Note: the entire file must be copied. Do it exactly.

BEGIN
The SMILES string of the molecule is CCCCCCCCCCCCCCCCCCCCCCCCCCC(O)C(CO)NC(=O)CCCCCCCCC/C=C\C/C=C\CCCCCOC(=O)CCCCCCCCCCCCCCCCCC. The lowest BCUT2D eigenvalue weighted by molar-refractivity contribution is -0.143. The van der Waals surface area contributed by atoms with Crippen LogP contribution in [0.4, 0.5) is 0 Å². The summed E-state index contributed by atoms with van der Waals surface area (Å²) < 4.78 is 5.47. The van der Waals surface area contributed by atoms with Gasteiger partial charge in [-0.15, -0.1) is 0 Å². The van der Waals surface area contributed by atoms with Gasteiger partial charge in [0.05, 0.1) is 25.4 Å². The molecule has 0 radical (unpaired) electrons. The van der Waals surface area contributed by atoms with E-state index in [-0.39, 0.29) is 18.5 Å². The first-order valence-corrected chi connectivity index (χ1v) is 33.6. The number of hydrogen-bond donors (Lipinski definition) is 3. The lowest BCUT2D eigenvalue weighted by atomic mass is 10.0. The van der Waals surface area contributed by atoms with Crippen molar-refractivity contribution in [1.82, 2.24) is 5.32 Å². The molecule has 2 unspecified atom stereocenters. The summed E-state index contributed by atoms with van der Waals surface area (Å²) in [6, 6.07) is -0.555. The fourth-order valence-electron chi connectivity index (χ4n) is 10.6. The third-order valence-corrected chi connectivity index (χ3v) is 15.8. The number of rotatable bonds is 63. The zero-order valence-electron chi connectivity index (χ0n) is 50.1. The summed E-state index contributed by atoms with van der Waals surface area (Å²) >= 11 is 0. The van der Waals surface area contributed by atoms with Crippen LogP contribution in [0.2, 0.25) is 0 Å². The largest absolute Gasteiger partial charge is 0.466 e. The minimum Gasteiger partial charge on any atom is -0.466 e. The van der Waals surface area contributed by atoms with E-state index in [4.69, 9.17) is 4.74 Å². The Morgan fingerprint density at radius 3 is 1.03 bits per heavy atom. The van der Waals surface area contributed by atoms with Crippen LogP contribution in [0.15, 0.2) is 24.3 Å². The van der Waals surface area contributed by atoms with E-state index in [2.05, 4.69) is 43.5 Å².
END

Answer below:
The SMILES string of the molecule is CCCCCCCCCCCCCCCCCCCCCCCCCCC(O)C(CO)NC(=O)CCCCCCCCC/C=C\C/C=C\CCCCCOC(=O)CCCCCCCCCCCCCCCCCC. The lowest BCUT2D eigenvalue weighted by molar-refractivity contribution is -0.143. The van der Waals surface area contributed by atoms with Crippen LogP contribution in [0.4, 0.5) is 0 Å². The summed E-state index contributed by atoms with van der Waals surface area (Å²) < 4.78 is 5.47. The van der Waals surface area contributed by atoms with Gasteiger partial charge in [-0.15, -0.1) is 0 Å². The van der Waals surface area contributed by atoms with Gasteiger partial charge in [0.05, 0.1) is 25.4 Å². The molecule has 0 radical (unpaired) electrons. The van der Waals surface area contributed by atoms with E-state index in [-0.39, 0.29) is 18.5 Å². The first-order valence-corrected chi connectivity index (χ1v) is 33.6. The number of hydrogen-bond donors (Lipinski definition) is 3. The lowest BCUT2D eigenvalue weighted by atomic mass is 10.0. The van der Waals surface area contributed by atoms with Crippen molar-refractivity contribution in [1.82, 2.24) is 5.32 Å². The molecule has 2 unspecified atom stereocenters. The summed E-state index contributed by atoms with van der Waals surface area (Å²) in [6, 6.07) is -0.555. The fourth-order valence-electron chi connectivity index (χ4n) is 10.6. The third-order valence-corrected chi connectivity index (χ3v) is 15.8. The number of rotatable bonds is 63. The zero-order valence-electron chi connectivity index (χ0n) is 50.1. The summed E-state index contributed by atoms with van der Waals surface area (Å²) >= 11 is 0. The van der Waals surface area contributed by atoms with Crippen LogP contribution in [0.2, 0.25) is 0 Å². The largest absolute Gasteiger partial charge is 0.466 e. The minimum Gasteiger partial charge on any atom is -0.466 e. The van der Waals surface area contributed by atoms with E-state index in [4.69, 9.17) is 4.74 Å². The Morgan fingerprint density at radius 3 is 1.03 bits per heavy atom. The van der Waals surface area contributed by atoms with Crippen LogP contribution in [0.15, 0.2) is 24.3 Å². The van der Waals surface area contributed by atoms with E-state index in [2.05, 4.69) is 43.5 Å².